The grass had many, many roots.
The improbable but convincing victory of Glenda Ritz on November 6th is a tribute to thousands of individuals who took action at the grassroots level. If you convinced one, two, five or a hundred others to vote for Glenda Ritz and her agenda, you are to be thanked and congratulated for making democracy work. Clearly, the people did not stand with Tony Bennett’s agenda for education in Indiana. The people have spoken resoundingly.
I was planning to end my series of notes on the election as of Election Day. That seemed to be a logical transition to end my commentaries on candidates and return to my commentaries on issues. which I call “Vic’s Statehouse Notes.” Silly me. I should have known the election doesn’t end with the election. The election must be spun and spun to persuade voters of the meaning of their votes.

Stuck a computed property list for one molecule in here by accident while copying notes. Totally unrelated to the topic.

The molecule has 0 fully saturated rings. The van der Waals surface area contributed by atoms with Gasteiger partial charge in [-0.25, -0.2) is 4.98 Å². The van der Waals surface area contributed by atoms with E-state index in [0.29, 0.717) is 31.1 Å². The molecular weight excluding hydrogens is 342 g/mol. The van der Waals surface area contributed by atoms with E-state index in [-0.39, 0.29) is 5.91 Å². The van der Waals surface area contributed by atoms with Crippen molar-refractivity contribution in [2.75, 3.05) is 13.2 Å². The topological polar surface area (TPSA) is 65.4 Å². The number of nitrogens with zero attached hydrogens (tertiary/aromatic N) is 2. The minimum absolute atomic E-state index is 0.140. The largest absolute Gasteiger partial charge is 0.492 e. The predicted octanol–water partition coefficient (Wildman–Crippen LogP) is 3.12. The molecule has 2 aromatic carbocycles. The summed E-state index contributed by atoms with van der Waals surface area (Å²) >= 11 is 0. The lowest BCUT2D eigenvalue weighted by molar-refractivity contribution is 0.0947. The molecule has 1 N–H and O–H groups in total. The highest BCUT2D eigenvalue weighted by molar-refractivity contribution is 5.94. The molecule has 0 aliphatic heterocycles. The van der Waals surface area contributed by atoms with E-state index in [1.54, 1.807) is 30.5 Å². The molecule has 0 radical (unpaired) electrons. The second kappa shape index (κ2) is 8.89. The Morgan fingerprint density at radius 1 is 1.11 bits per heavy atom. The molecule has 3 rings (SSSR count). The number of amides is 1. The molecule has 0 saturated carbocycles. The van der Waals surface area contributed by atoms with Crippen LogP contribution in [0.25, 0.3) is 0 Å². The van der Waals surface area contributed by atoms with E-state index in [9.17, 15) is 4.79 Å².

Governor Daniels and Governor-Elect Pence held a press conference the day after the election to try to spin the obvious fact that Tony Bennett’s policies were strongly rejected by the voters. They claimed that since Republicans were returned to power in the House and since Mike Pence was elected, the support for education changes they have advocated remains “rock solid”. They somehow ignored the fact that the Governor and members of the General Assembly are elected based on a huge range of issues, not just education. In the only race when education was the complete agenda, Glenda Ritz was elected by 53% to 47% with over 1.3 million votes, after a campaign in which she directly contested Tony Bennett’s agenda on numerous points. She actually got more votes than Mike Pence, who only won 49.8% of the vote.